What’s In This Enoki Mushroom Recipe
These vegan carnitas tacos are filled with enoki mushrooms that are cooked in a skillet until crispy, then seasoned with cumin, garlic powder, and smoked paprika. The tacos are completed by guacamole and cilantro-onion relish.
What Are Enoki Mushrooms?
Enoki are thin, almost noodle-like, mild white mushrooms that grow in bunches, common in Chinese and Japanese cuisines. They can be found in most Asian markets, speciality food stores, and increasingly more in standard supermarkets.
They have a tendency to get slimy quickly. (In fact, give them a good look at the store before tossing them into your cart. They should be dry and not mushy.) Part of the problem is that they’re mostly sold in plastic packaging, which traps moisture and exacerbates their sliminess potential. Unwrap them as soon as you bring them home and store in a paper bag in the fridge.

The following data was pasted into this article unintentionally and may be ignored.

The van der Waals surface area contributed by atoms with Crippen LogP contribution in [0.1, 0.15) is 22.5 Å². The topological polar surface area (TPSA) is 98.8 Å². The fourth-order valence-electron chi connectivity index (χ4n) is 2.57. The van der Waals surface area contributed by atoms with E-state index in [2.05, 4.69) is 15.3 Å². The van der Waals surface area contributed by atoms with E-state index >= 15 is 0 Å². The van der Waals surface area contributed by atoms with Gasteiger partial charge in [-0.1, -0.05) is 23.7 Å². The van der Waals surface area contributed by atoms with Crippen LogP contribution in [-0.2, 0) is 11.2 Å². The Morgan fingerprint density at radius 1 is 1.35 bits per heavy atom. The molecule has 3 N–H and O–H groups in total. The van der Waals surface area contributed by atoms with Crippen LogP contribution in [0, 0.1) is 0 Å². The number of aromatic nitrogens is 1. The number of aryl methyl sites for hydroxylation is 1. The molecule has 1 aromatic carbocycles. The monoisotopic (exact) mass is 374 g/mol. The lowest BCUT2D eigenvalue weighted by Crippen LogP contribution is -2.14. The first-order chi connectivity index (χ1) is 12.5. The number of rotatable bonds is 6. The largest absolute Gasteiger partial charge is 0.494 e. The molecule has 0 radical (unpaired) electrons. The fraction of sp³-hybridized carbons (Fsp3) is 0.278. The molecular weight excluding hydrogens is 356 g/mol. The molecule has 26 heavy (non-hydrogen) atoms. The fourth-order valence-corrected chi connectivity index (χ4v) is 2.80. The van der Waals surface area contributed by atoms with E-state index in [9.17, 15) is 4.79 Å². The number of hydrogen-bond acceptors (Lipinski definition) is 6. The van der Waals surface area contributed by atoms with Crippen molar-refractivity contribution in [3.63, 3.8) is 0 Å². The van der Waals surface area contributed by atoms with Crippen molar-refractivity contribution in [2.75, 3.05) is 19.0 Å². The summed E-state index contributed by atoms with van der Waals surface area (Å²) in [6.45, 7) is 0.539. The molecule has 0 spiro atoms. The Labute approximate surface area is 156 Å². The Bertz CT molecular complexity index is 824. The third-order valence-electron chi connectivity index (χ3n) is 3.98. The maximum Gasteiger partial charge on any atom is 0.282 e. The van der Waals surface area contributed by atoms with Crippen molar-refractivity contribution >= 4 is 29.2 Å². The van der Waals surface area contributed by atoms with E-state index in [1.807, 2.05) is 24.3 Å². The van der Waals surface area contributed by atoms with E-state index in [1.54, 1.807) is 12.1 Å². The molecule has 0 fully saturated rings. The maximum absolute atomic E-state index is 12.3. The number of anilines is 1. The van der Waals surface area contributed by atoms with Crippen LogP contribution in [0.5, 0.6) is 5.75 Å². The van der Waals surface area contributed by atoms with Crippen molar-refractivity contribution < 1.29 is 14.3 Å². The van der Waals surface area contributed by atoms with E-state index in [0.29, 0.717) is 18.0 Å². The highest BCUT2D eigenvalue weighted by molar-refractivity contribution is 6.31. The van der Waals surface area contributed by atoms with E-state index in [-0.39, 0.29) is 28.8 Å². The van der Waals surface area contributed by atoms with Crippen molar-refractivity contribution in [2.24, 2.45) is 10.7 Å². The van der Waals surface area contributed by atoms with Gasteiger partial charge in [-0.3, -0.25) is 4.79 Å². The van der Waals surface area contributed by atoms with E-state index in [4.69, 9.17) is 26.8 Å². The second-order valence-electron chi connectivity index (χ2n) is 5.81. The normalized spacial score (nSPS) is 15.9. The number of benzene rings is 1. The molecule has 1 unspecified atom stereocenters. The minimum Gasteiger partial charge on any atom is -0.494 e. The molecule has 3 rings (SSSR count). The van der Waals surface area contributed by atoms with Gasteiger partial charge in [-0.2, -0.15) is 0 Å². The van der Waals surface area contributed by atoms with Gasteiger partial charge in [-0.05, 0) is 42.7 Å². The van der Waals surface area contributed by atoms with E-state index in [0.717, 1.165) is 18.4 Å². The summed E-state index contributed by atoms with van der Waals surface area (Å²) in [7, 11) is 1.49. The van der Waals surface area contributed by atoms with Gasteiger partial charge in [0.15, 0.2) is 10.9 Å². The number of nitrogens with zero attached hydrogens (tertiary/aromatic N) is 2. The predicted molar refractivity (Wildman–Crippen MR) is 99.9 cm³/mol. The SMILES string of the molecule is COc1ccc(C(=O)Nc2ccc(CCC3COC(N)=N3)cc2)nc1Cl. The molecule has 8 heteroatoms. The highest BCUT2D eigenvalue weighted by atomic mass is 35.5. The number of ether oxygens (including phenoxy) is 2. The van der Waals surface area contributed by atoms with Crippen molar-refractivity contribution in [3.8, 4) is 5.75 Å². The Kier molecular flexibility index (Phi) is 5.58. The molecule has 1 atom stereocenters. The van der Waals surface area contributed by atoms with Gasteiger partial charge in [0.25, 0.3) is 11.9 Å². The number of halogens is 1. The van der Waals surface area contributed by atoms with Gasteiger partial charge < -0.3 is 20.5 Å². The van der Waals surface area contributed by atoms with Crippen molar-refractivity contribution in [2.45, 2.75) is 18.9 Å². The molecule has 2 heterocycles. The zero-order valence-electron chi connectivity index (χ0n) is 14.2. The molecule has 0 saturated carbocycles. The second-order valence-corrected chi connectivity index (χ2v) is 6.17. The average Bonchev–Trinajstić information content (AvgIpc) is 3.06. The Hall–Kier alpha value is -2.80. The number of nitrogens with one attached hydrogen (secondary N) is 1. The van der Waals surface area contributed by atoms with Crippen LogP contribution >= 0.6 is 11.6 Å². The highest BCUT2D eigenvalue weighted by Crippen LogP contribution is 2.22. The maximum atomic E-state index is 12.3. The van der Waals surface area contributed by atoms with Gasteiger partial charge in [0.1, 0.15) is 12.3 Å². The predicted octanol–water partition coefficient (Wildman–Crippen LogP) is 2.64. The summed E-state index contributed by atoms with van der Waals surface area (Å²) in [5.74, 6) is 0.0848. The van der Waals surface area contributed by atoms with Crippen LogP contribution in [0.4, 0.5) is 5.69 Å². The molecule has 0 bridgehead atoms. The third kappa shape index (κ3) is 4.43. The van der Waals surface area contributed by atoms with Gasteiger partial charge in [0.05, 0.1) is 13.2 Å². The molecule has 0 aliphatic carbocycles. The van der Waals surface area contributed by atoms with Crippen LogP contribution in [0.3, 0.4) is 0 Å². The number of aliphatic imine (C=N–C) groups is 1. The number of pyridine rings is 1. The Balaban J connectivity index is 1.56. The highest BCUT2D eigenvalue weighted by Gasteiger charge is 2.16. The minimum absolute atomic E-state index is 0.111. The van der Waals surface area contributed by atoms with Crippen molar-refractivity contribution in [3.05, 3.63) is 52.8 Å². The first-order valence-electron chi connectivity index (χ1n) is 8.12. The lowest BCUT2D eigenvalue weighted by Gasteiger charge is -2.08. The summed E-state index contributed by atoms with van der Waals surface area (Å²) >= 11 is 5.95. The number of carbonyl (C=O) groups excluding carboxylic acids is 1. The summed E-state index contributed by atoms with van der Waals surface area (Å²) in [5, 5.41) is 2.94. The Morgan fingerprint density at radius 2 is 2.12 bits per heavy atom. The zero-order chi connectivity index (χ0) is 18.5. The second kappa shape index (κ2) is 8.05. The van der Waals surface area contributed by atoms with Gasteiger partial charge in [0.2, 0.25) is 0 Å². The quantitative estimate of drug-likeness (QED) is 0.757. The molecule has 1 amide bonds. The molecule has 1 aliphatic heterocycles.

How to Make These Vegan Mushroom Carnitas
Making enoki mushroom carnitas is actually nothing like making traditional carnitas. But like I said, for a plant-based alternative, the results are surprisingly satisfying…
- Trim the mushrooms, cut into 1 1/2-inch pieces, and separate the strands.
- Sauté until they’re crispy and dark brown, 10 to 12 minutes.
- Stir in the spices and voilà, vegan carnitas!
Tips for Cooking Enoki Mushroom Carnitas
- Don’t wash enoki mushrooms under running water – it’ll prevent them from browning. Wipe them with a damp paper towel instead (or cook straight from the package like I do).